Our course is taught by an Approved ICD-10-CM/PCS Trainer, an expert in the new medical coding system. We strongly believe that it takes a successful credentialed medical coder to teach coding students how to become credentialed coders.

Nurses and other healthcare professionals are in search of reliable information about medical coding courses as a new career option. Many want to learn so they can use medical coding as part of their duties in their current job.

Others with no medical education or work experience at all are completing training and reporting back that medical coding is a very rewarding career choice.

While medical coders typically do not do medical billing, we have a short section on medical billing in our coding course so our coding graduates will know what happens to those codes once they've left the coding department.

The course is designed to be completed in one year, although many students take up to 18 months to finish. We have some graduates who finished in less than a year as well, so how long it takes to finish the coding course is very much up to you. There is a great deal of material to be covered in the course though, so we believe it would be impractical and inadvisable to try to finish in less than 9 months. There is just too much to learn in order to have the level of skills you need for certification as a professional medical coder.

New coding students usually say they wish they hadn’t waited so long to make the decision to enroll in our medical coding program. This is a particularly inviting career with new jobs opening up and now that medical coders frequently work from home.

Keep in mind that medical coding is not the same as medical billing. These are two different careers, both important, but usually located in different sections of a hospital or clinic. In a very small office, of course, one person may take on responsibility for billing, coding, and reimbursement.

Medical coding is a process of assigning alphanumeric codes to each individual diagnosis and medical procedure. Professional medical coders use very specific guidelines to determine the correct codes for each patient’s diagnosis, making sure that the procedures done for that patient are consistent with the diagnosis in the patient’s medical chart. In other words, if the patient comes in for treatment for a migraine and the procedure coded and billed for is a foot injury or arm x-ray, something is wrong. The ability to pay very careful attention to written detail is a prerequisite for medical coder training.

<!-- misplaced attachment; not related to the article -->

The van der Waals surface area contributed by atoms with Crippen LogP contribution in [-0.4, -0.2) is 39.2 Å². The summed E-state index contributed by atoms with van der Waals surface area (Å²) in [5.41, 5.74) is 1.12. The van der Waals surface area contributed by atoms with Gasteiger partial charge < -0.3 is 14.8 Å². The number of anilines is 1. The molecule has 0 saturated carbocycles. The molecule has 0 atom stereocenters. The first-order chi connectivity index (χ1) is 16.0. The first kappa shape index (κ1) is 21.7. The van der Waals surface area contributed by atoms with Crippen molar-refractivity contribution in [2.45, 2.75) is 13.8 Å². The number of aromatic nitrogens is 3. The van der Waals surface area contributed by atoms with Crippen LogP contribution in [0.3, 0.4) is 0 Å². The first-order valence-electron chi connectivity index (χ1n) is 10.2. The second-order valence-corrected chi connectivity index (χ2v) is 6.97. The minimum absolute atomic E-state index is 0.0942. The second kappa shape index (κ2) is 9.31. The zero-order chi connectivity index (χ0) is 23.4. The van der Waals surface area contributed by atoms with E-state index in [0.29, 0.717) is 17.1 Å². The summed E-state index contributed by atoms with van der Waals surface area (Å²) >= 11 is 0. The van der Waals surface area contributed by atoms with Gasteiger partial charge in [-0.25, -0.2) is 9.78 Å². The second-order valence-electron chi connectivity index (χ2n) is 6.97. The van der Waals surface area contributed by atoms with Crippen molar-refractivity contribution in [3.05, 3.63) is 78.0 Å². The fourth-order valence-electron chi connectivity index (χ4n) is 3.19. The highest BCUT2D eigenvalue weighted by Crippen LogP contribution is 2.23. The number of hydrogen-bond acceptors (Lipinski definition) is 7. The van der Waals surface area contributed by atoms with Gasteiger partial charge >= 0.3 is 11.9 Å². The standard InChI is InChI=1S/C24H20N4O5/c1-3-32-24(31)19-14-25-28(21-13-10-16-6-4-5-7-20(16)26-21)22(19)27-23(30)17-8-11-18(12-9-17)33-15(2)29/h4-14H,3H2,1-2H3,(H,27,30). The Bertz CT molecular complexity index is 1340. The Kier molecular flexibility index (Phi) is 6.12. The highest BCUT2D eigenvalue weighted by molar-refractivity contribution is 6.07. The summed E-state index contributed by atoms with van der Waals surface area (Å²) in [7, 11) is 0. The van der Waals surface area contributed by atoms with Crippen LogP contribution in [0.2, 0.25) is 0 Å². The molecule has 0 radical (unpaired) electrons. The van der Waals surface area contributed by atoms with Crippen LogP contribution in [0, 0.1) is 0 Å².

The medical coding process includes descriptions of procedures and services the physician provides. As you can imagine, these would be terribly long and confusing left in narrative form. Someone was wise enough to realize that. They devised a system of numeric and alphanumeric codes representing each procedure and service a physician is likely to provide and another to represent each disease, disorder, or injury.

The CPT, HCPCS, and/or ICD-10-CM/PCS medical codes are then used by the medical billing department of the hospital or clinic for billing and reimbursement. If it is done correctly, the health insurance claim process goes faster. That means income for the hospital or clinic.

The bottom line for most medical offices is, they want to be paid appropriately for the work they do. The codes are assigned by medical professionals called Certified Coding Specialists (CCS), a credential offered through AHIMA and/or Certified Professional Coder (CPC), a credential offered by AAPC. These are coding credentials awarded to medical coders who pass very detailed coding exams.

Books and materials for the medical coding program are included in the cost of the course. Call us at 405-721-3555 or write Linda@andrewsschool.com if I can answer any of your questions about a career in Medical Coding.

If you are ready to enroll, please see http://www.andrewsschool.com/coding/apply.php to get started with your new coding career.